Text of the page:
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One US Immigrant's Long Road to Asylum

One US Immigrant's Long Road to Asylum
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People who request asylum after coming to the U.S. illegally are much more likely to be denied. Sergio, a 64-year-old man from Mexico, is one of the lucky ones.

One US Immigrant's Long Road to Asylum
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People who request asylum after entering the United States illegally are much more likely to be denied than approved.

That information comes from the U.S. Department of Justice. Out of around 120,000 asylum requests by people who entered the country illegally in 2017, only about 7,000 were approved.

That makes Sergio very lucky. Sergio is a 64-year-old man from Mexico who asked to only be known by his first name. In Spanish, he told VOA his reasoning for coming to the U.S. “I came to the United States in 1992 because there was not a lot of work down there,” he said.

But under the “zero tolerance” policy of the administration of President Donald Trump, Sergio was targeted for deportation. That happened after he was arrested for drunkenness in May of last year.

Asylum requests that are made after an illegal entry are called “defensive asylum” requests. They are handled by the Department of Justice. Asylum requests made by people who came to the U.S. legally are called “affirmative asylum” requests. They are handled by U.S. Citizenship and Immigration Services (USCIS).

The chances of being approved for defensive asylum got a little better in the first half of 2018. Requests fell to less than 86,000. But approvals remained around 7,000. The approval rate remains extremely low. Even for affirmative asylum requests in 2016, only 10 percent of more than 115,000 were approved.

Disagreement with guard

Sergio was moved to a jail in Orange County, near Los Angeles, where he says a guard insulted him early in his nine months there. Sergio said the guard accused him of being disrespectful and reminded him that he was prisoner.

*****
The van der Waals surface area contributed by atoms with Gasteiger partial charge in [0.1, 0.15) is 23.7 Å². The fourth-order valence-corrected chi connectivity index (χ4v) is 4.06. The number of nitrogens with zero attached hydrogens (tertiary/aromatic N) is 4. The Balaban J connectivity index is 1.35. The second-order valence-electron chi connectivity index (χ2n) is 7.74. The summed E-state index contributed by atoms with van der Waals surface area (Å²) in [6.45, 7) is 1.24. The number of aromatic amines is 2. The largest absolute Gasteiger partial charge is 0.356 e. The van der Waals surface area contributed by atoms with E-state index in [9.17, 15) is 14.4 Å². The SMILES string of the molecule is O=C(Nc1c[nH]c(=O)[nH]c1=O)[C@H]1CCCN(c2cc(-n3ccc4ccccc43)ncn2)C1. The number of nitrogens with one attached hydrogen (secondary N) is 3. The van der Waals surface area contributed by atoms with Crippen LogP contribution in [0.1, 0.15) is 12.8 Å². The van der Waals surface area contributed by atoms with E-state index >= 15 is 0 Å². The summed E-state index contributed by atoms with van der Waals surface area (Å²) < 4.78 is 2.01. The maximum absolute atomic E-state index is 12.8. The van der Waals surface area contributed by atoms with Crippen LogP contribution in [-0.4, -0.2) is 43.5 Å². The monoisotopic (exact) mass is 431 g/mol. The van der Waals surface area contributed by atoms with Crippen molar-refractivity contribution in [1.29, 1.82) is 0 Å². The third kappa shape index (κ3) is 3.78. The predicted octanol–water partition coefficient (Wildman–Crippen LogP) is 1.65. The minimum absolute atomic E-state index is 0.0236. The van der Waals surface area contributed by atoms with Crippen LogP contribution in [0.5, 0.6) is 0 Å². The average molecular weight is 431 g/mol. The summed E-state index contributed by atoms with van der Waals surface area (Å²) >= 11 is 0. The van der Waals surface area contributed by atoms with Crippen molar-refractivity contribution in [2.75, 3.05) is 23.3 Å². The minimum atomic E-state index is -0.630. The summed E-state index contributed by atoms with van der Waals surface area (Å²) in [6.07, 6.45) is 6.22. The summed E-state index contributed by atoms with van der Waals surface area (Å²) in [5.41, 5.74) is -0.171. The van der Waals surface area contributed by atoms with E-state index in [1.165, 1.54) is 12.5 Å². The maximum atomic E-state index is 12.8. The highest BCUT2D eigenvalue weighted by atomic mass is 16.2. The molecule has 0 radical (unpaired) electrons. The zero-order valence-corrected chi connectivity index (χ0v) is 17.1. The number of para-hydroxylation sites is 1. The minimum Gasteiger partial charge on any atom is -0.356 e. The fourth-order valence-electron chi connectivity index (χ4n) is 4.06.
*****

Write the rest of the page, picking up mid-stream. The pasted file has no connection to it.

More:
“I said, ‘No, I’m not a prisoner,'” Sergio answered. “'I’m in detention for immigration. I haven’t committed any crimes.’”

He says his relationship with the guards got worse from there.

Joel Frost-Tift works for the Esperanza Immigrant Rights Project of Catholic Charities. He is Sergio’s lawyer and requested asylum for him. He said that Sergio suffered from mental illness.

"He did have some medical treatment in detention, but it was clearly very inadequate. He ended up attempting suicide a month before he was released. So I think that's a sign that his medication wasn't right; he wasn't getting adequate care while he was detained.”

Getting asylum

A judge agreed with the lawyer that Sergio would not receive good care if he were sent back to Mexico. The judge approved asylum for Sergio on February 15.

But, Frost-Tift said, because the judge did not make a full written or spoken statement, there is no way to know his reasoning.

"Some judges have found that conditions in mental health institutions cause people to face a reasonable possibility of persecution,” he said, “and in some cases even that they are more likely than not to be tortured."

Petitioners for asylum must prove they have a "reasonable fear" of persecution in their home country. The United Nations defines reasonable fear as at least a 10 percent chance of persecution.

Asylum seekers must also officially request asylum within a year of their arrival in the U.S. Sergio did not do that.

"There are two exceptions to this rule," Frost-Tift explained.

First, the person can show changes to their situation which affect their right to asylum. Or, they must show that a highly unusual situation caused them to delay making their asylum request. He said that both of these things are true for people with mental illness.

Trump administration officials say asylum requests have risen sharply because many people are abusing a broken system.

Michael Bars is a spokesman for USCIS. In a written statement, he said that changes to the agency’s interview process have helped slow the large number of requests. But, he said, the current system is often abused and this prevents real asylum seekers from being processed in a timely way.

Sergio is still waiting for the government to send him a visa. He says he is pleased to have been given asylum, but also frustrated. “I’m frustrated,” he said, “because I’m staying at a shelter.”

Free and living in a homeless center in central Los Angeles, Sergio's health has improved and he is ready to start his new life.

I’m Alice Bryant.

Mike Sullivan wrote this store for VOA News. Alice Bryant adapted it for Learning English. Mario Ritter was the editor.

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Words in This Story

lucky –adj. producing a good result by chance

tolerance –n. the willingness to accept feelings, habits or beliefs that are not you own

drunkenness –n. caused by drinking too much alcohol

petitioner –n. a person who asks for a legal case to be decided by a court

persecution –n. to treat someone cruelly or unfairly especially because of race or religious or political beliefs

frustrated –adj. to be angry, discouraged or upset because of being unable to do or complete something

interview - n. a meeting at which people talk to each other in order to ask questions and get information​